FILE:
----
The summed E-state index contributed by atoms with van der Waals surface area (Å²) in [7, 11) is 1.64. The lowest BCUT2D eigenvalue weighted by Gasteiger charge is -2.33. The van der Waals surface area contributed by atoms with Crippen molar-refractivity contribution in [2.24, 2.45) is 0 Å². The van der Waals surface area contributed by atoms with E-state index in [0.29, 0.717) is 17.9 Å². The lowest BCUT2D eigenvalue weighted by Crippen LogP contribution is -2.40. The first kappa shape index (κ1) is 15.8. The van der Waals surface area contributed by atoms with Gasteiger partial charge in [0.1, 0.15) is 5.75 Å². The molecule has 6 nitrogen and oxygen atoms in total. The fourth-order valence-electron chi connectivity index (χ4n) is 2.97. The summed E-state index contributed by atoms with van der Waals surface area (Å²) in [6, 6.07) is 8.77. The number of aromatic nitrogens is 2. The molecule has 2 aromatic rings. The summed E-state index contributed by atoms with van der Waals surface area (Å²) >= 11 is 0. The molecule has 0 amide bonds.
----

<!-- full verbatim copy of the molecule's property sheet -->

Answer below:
The summed E-state index contributed by atoms with van der Waals surface area (Å²) in [7, 11) is 1.64. The lowest BCUT2D eigenvalue weighted by Gasteiger charge is -2.33. The van der Waals surface area contributed by atoms with Crippen molar-refractivity contribution in [2.24, 2.45) is 0 Å². The van der Waals surface area contributed by atoms with E-state index in [0.29, 0.717) is 17.9 Å². The lowest BCUT2D eigenvalue weighted by Crippen LogP contribution is -2.40. The first kappa shape index (κ1) is 15.8. The van der Waals surface area contributed by atoms with Gasteiger partial charge in [0.1, 0.15) is 5.75 Å². The molecule has 6 nitrogen and oxygen atoms in total. The fourth-order valence-electron chi connectivity index (χ4n) is 2.97. The summed E-state index contributed by atoms with van der Waals surface area (Å²) in [6, 6.07) is 8.77. The number of aromatic nitrogens is 2. The molecule has 2 aromatic rings. The summed E-state index contributed by atoms with van der Waals surface area (Å²) >= 11 is 0. The molecule has 0 amide bonds.